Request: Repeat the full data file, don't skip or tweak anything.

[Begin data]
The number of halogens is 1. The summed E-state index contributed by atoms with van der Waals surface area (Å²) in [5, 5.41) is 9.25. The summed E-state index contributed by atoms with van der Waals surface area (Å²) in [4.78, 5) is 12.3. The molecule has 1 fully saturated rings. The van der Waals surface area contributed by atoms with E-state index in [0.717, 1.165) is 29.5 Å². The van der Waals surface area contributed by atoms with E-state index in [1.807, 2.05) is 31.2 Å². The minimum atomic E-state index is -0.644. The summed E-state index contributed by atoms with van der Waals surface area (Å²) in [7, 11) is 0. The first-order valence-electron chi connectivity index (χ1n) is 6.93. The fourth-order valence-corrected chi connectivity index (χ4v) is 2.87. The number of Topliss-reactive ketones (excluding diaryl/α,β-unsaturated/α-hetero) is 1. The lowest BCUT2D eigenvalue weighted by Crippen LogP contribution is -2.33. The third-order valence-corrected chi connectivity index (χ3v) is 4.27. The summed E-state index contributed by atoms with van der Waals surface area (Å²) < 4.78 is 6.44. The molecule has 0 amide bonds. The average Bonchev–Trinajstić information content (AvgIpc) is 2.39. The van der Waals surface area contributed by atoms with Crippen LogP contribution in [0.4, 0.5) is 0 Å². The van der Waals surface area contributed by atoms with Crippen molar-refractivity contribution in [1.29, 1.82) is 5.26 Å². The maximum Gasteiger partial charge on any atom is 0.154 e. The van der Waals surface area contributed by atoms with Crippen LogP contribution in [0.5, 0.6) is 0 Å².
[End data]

The number of halogens is 1. The summed E-state index contributed by atoms with van der Waals surface area (Å²) in [5, 5.41) is 9.25. The summed E-state index contributed by atoms with van der Waals surface area (Å²) in [4.78, 5) is 12.3. The molecule has 1 fully saturated rings. The van der Waals surface area contributed by atoms with E-state index in [0.717, 1.165) is 29.5 Å². The van der Waals surface area contributed by atoms with E-state index in [1.807, 2.05) is 31.2 Å². The minimum atomic E-state index is -0.644. The summed E-state index contributed by atoms with van der Waals surface area (Å²) in [7, 11) is 0. The first-order valence-electron chi connectivity index (χ1n) is 6.93. The fourth-order valence-corrected chi connectivity index (χ4v) is 2.87. The number of Topliss-reactive ketones (excluding diaryl/α,β-unsaturated/α-hetero) is 1. The lowest BCUT2D eigenvalue weighted by Crippen LogP contribution is -2.33. The third-order valence-corrected chi connectivity index (χ3v) is 4.27. The summed E-state index contributed by atoms with van der Waals surface area (Å²) < 4.78 is 6.44. The molecule has 0 amide bonds. The average Bonchev–Trinajstić information content (AvgIpc) is 2.39. The van der Waals surface area contributed by atoms with Crippen LogP contribution in [0.4, 0.5) is 0 Å². The van der Waals surface area contributed by atoms with Crippen molar-refractivity contribution in [1.29, 1.82) is 5.26 Å². The maximum Gasteiger partial charge on any atom is 0.154 e. The van der Waals surface area contributed by atoms with Crippen LogP contribution in [0.5, 0.6) is 0 Å².